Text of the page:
Scattered Clouds 46° Good Evening
Scattered Clouds 46° Good Evening

Tiger insists on his turf, his terms


       For all the speculation that Tiger Woods would make his long awaited, much anticipated return to public life with a major interview on Oprah or 60 Minutes, he has decided to do it in the friendly confines of the golf world. He made an announcement Wednesday that he will make an announcement Friday, all on his typically tightly controlled terms.

        He will appear at PGA Tour headquarters, talking amid close friends, colleagues, etc. Wire services and a few reporters will be allowed to watch, but not ask questions. Typical.

         For those who believe Woods does not need to answer to anyone but his family, he effectively is saying Yes and No. He evidently believes he must clear the air, but it is going to be his air. There's no telling how clear it will be once he speaks.

          It's interesting that he has chosen to do this while the big Accenture Match Play Championship is going on, an important event on the World Golf Championships calendar. He is upstaging it, in a massive way.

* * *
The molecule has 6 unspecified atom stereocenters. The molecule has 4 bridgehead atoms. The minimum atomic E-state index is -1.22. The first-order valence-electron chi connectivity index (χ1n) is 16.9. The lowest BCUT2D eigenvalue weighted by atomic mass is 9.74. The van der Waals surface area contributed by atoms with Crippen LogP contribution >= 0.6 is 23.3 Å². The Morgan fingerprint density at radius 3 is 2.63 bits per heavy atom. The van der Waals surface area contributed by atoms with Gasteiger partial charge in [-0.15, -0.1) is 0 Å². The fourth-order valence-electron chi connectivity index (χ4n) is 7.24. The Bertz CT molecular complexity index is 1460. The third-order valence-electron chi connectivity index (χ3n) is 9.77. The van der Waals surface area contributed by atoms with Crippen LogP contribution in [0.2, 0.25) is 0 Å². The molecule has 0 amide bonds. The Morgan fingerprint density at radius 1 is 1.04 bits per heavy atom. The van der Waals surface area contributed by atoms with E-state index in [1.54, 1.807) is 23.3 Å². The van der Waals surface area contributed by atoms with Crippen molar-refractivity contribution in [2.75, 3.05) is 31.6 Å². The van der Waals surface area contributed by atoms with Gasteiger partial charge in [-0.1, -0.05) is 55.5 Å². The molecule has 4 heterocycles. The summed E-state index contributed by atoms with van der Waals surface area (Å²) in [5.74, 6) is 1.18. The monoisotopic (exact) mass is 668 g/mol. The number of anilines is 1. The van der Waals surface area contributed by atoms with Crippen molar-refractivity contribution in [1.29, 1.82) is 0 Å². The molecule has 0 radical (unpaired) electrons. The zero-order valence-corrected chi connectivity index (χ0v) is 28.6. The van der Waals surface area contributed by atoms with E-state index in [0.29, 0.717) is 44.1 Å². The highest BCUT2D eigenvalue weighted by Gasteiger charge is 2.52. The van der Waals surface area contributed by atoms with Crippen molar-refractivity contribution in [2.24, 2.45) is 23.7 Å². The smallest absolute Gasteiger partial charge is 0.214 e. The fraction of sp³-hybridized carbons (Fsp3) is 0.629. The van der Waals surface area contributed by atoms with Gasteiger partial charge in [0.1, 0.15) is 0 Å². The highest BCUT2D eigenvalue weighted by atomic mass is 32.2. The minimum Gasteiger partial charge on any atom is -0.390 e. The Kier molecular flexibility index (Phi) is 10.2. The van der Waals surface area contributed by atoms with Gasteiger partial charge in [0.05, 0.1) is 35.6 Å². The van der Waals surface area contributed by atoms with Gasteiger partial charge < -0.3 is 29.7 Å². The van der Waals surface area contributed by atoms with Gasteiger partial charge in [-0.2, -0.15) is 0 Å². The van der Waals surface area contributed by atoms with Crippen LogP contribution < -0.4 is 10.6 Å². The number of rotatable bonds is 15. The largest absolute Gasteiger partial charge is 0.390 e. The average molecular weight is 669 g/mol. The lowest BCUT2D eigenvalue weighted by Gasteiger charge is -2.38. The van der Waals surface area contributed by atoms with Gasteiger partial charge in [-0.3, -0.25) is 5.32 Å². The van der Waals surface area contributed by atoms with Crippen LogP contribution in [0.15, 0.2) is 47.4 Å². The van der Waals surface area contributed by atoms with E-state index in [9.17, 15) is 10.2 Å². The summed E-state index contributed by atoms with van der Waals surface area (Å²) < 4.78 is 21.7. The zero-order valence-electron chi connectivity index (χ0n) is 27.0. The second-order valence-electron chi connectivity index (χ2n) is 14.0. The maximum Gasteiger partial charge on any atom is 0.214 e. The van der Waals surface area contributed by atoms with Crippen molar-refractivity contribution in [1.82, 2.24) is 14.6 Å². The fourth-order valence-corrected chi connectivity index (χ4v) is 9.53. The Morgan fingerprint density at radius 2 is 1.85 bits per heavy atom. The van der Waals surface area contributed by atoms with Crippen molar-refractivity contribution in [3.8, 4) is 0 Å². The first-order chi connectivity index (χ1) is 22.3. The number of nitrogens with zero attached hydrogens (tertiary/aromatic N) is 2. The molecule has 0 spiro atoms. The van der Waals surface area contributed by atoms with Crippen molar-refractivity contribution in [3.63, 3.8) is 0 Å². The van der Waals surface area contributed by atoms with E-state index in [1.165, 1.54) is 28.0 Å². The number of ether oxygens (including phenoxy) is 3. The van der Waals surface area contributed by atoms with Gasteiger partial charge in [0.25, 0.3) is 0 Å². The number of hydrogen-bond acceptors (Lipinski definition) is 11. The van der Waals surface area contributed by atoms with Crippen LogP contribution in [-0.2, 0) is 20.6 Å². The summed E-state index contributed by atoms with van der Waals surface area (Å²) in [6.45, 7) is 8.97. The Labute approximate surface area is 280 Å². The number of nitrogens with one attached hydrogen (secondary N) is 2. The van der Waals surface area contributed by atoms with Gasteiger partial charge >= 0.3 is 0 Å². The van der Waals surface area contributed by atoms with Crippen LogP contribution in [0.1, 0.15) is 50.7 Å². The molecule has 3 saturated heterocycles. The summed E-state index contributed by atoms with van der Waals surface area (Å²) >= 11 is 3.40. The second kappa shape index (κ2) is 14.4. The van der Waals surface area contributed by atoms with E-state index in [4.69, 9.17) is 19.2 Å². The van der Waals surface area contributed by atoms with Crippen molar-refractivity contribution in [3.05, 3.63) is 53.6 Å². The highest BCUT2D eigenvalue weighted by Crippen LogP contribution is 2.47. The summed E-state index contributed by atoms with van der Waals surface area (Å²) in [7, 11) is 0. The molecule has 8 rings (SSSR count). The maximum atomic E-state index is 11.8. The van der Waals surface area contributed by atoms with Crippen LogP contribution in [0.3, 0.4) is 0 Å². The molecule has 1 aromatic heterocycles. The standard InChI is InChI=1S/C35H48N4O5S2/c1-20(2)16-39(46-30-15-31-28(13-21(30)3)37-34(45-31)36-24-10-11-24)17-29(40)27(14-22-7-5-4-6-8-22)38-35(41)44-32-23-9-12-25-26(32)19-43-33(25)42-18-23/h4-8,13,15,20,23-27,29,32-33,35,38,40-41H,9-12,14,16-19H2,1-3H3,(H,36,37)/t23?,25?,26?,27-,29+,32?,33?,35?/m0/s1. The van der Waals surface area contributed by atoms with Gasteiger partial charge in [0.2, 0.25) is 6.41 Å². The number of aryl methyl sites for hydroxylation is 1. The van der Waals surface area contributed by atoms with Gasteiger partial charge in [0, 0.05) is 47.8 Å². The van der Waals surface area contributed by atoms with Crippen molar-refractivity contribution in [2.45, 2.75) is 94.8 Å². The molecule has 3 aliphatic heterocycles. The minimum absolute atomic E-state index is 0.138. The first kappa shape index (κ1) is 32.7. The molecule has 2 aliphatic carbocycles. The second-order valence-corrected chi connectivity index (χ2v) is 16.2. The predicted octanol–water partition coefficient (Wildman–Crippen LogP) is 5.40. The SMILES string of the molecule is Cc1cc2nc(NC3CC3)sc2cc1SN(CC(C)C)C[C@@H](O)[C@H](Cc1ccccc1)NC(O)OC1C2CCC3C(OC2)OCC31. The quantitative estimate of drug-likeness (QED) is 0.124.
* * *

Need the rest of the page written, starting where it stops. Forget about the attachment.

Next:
At the event Wednesday, Irish prodigy Rory McIlroy was honest enough to mention that Accenture just happens to have been the first sponsor that dropped Woods after his bombshell scandal hit. Could it be that while Woods is making a public apology (coming out of sex addiction therapy), seeking forgiveness, he is exacting vengeance? If so, it's a huge shame.

         PGA Tour commissioner Tim Finchem denied a problem on Wednesday, putting more spin on it than Phil Mickelson puts on a lob wedge shot. Finchem said that it will help the tournament because people will be watching to see what the golfers' reaction will be. "We have tournaments every week," Finchem said. 

           It sure sounds to this observer that he and everyone else in the golf world still is bowing to Woods.

           The problem is that the "new media," the tabloids and tabloid style TV shows that kept digging and uncovering more information on Woods' bizarre personal life, aren't part of the golf establishment. Eventually, the National Enquirere and others will have their day and their say.


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